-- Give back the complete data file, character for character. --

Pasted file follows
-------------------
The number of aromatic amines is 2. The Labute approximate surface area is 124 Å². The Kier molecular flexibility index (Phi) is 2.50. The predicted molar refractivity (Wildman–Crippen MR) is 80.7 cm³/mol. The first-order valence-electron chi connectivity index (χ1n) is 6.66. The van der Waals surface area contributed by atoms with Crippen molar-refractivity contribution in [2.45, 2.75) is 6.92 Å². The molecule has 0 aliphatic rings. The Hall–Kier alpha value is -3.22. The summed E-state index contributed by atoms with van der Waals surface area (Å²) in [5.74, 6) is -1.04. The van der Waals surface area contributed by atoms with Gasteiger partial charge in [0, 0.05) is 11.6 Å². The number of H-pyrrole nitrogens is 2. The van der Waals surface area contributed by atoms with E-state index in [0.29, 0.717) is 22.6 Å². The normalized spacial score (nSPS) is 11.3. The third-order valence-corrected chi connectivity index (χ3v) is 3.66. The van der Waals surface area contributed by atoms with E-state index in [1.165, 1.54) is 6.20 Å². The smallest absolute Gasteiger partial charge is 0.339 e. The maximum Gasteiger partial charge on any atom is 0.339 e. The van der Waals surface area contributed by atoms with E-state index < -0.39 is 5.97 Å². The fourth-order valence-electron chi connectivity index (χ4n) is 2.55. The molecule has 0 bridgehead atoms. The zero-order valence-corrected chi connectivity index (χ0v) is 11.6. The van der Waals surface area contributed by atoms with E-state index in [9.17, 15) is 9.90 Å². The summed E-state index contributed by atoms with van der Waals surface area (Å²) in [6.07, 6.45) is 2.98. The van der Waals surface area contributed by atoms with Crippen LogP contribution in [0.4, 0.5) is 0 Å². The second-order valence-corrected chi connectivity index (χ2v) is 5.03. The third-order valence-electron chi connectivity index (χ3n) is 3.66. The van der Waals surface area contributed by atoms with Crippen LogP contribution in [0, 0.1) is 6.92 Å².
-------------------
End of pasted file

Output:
The number of aromatic amines is 2. The Labute approximate surface area is 124 Å². The Kier molecular flexibility index (Phi) is 2.50. The predicted molar refractivity (Wildman–Crippen MR) is 80.7 cm³/mol. The first-order valence-electron chi connectivity index (χ1n) is 6.66. The van der Waals surface area contributed by atoms with Crippen molar-refractivity contribution in [2.45, 2.75) is 6.92 Å². The molecule has 0 aliphatic rings. The Hall–Kier alpha value is -3.22. The summed E-state index contributed by atoms with van der Waals surface area (Å²) in [5.74, 6) is -1.04. The van der Waals surface area contributed by atoms with Gasteiger partial charge in [0, 0.05) is 11.6 Å². The number of H-pyrrole nitrogens is 2. The van der Waals surface area contributed by atoms with E-state index in [0.29, 0.717) is 22.6 Å². The normalized spacial score (nSPS) is 11.3. The third-order valence-corrected chi connectivity index (χ3v) is 3.66. The van der Waals surface area contributed by atoms with E-state index in [1.165, 1.54) is 6.20 Å². The smallest absolute Gasteiger partial charge is 0.339 e. The maximum Gasteiger partial charge on any atom is 0.339 e. The van der Waals surface area contributed by atoms with E-state index < -0.39 is 5.97 Å². The fourth-order valence-electron chi connectivity index (χ4n) is 2.55. The molecule has 0 bridgehead atoms. The zero-order valence-corrected chi connectivity index (χ0v) is 11.6. The van der Waals surface area contributed by atoms with E-state index in [9.17, 15) is 9.90 Å². The summed E-state index contributed by atoms with van der Waals surface area (Å²) in [6.07, 6.45) is 2.98. The van der Waals surface area contributed by atoms with Crippen LogP contribution in [0.4, 0.5) is 0 Å². The second-order valence-corrected chi connectivity index (χ2v) is 5.03. The third-order valence-electron chi connectivity index (χ3n) is 3.66. The van der Waals surface area contributed by atoms with Crippen LogP contribution in [0, 0.1) is 6.92 Å².